As Winston Churchill never actually said, “This is the sort of arrant pedantry up with which I shall not put.”

    • Carol Tice

      When Ben and I talked live on the podcast, we both came down on the side of ending sentences with prepositions is OK today as long as you don’t do it too often, and when it avoids a more awkward construction.

      • Kevin Lull

        Sounds reasonable. I’ll admit that in my past as a first-year English student (I later changed majors) I was INSUFFERABLE about this, even while speaking, and I took a perverse sort of pride in how pedantic it made me sound. So now that I’m properly ashamed of that phase, I’m very conscious of it in my writing.

  29. Amanda Shofner

    I disagree that starting and ending a sentence with a preposition is wrong for two reasons:

    1. The “rule” that states you can’t end a sentence with a preposition came into being because someone thought English needed to sound more like Latin. But it’s grammatically acceptable to end a sentence with a preposition in English because English is a Germanic language, not a Latin-based one. In fact, rewriting your sentences to avoid it actually weighs your sentence down, making it more difficult to read. (It certainly sounds more formal and impressive, though.)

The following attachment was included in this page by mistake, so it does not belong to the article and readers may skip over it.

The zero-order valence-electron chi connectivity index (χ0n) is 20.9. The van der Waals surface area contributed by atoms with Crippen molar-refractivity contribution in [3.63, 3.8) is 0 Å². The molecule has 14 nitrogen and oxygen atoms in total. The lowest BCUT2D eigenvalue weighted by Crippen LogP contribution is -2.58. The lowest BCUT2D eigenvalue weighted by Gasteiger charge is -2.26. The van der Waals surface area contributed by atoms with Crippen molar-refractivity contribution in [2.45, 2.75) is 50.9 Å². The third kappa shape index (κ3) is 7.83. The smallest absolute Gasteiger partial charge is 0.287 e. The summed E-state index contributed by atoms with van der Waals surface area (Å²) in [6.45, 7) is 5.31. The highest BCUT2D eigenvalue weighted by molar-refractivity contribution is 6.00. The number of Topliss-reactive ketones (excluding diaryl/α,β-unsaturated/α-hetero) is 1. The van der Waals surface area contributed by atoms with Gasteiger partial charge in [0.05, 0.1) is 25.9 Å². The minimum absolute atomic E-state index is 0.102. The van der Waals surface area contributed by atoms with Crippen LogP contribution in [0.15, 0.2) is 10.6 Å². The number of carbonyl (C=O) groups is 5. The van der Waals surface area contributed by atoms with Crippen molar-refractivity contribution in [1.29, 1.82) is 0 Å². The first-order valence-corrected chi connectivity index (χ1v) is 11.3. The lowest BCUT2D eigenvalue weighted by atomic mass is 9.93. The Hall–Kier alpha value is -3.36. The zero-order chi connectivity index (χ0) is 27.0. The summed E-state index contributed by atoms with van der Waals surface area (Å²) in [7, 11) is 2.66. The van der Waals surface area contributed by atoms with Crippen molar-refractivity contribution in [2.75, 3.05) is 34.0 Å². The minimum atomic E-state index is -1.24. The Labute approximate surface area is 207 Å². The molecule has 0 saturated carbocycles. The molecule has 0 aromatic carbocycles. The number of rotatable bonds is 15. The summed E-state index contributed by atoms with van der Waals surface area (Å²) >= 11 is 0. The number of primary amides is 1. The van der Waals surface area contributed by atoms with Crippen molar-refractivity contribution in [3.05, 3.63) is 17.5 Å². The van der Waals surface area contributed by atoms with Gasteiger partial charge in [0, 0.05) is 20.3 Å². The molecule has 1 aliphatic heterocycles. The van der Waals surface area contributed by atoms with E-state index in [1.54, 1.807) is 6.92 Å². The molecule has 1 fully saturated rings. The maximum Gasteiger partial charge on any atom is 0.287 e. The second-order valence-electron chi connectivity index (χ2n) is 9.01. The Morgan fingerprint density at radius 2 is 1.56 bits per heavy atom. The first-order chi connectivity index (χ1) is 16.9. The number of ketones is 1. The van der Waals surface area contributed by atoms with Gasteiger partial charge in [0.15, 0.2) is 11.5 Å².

2. Starting a sentence with a preposition (or rather, a prepositional phrase) allows for sentence structure variety. “On my way to the game, I stopped to buy water” or “After the game, we all went out to eat” for example.

    Your example includes a conjunction (used to connect two clauses), not a preposition. Though traditional (read: academic) writing says that starting a sentence with a coordinating conjunction (and, but, so, or) is bad, doing so allows you to be more informal, which many blogs and sites look for. How you start your sentences should depend more on the tone you’re adopting.

  30. Muminur

    This article helped me to identify what mistakes I may do when writting. I will try to avoid them. Thanks so much for this post.

  31. Priya N

    I have gone through the list of the problems in writing & I find many of them applicable to me but thanks to your 7 fixes. I hope, it will improve my writing.

  32. Azwan

    I am not new to writing, but writing in English is very very new to me. Any tip is a good tip even though others may think otherwise. Thanks for the post.

  33. Kay

    I know this post is super old but my pet peeves are Errant Capitalization Syndrome and random quotation marks. I think people capitalize when they think something is important. I’ve seen “I told my Mom to come over” and things of that nature.